At this point in the game, most business professionals have a basic understanding of what cloud computing is. But if you’re out of the loop, it’s simply another way to process, manage, access and store data.
However, as you probably know, there are different levels of cloud computing — public, private, and hybrid. But what exactly is the difference between public and private cloud?
We thought you’d never ask.
When it comes to cloud computing, the public cloud is typically what most people are familiar with. This is because a public cloud is usually cheaper to manage and implement than a private cloud — which means most SMBs operating in the cloud are operating in a public cloud.
With a public cloud, your data is hosted inside a third-party data center. As a result, all of the maintenance, upgrades, and updates are handled by this third party.
Although your data is still technically separated from other data in this data center, many organizations view it as insecure. So if your company is looking for more privacy and if you need to meet industry standards like HIPAA or PCI, then a public cloud probably isn’t the right choice for you.
However, as mentioned earlier, public clouds are considerably cheaper to use and maintain. For starters, you can opt for a pay-as-you-go model and only pay for the resources you use. And since all of the maintenance, updates, and upgrades are handled by the third-party vendor, you can also eliminate those types of ongoing costs. To top things off, with parts of your infrastructure hosted in the cloud, you’ll be able to decrease energy consumption and reduce costs even further.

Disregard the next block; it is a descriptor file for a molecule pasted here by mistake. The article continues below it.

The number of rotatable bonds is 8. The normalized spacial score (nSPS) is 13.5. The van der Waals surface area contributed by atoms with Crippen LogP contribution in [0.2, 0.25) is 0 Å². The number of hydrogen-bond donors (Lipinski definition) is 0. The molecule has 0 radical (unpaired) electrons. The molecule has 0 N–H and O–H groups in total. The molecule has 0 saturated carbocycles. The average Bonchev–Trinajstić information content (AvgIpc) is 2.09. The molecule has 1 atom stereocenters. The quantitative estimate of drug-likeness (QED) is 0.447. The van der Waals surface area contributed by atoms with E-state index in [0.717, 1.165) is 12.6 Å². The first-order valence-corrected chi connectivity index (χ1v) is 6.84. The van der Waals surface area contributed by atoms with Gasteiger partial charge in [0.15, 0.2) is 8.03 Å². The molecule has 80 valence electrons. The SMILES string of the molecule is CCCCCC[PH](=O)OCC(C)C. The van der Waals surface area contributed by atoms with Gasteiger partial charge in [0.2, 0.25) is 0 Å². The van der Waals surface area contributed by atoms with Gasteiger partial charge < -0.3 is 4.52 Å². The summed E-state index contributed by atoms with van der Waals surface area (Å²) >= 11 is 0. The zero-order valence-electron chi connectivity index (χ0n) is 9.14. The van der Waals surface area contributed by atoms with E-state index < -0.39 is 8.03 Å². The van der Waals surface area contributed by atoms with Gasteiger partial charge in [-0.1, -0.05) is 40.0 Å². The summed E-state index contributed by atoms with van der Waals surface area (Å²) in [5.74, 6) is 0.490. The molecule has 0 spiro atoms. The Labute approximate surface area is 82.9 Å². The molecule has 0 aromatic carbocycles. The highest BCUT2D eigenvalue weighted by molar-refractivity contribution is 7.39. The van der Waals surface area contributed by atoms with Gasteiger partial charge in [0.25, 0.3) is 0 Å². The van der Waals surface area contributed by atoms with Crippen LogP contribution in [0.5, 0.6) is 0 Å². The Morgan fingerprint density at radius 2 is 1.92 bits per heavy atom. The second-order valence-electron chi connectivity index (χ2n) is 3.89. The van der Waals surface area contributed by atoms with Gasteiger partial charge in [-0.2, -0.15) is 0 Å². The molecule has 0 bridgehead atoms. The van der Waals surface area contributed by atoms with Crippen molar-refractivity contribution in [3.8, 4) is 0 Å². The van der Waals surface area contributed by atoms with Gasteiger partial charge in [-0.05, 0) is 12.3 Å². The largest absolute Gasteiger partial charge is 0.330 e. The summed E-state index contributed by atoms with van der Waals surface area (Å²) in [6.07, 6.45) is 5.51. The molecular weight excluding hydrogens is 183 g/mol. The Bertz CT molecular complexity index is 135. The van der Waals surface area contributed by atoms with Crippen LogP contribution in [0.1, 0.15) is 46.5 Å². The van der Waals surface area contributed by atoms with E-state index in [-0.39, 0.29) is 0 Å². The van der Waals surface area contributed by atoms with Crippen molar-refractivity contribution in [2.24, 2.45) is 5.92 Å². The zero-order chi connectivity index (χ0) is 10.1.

The private cloud works a little differently, mainly because it’s hosted by the company itself. In other words, the data lives in the company’s data center — not with a third-party. Because of this, however, things can get a little more expensive.
All of the management and maintenance that goes with this private cloud is now the responsibility of the company; this includes the cost of these items, as well. Nonetheless, this additional work and expense does involve a significant benefit.
With a private cloud, a company has maximum control over its data and how it’s processed and stored. This means greater security — which goes a long way for a business that deals with very sensitive data or for one that needs to be HIPAA- or PCI-compliant. On top of this, none of a private cloud’s resources are shared. The dedicated data center manages only one company’s data.
At the end of the day, however, a private cloud still operates similarly to a public cloud. You can receive the same level of flexibility that a public cloud receives … it’ll simply come from an on-premise data center.
If you’d like to learn more about the differences between public and private cloud platforms, then give us a call or shoot us a message today. We’d love to talk cloud.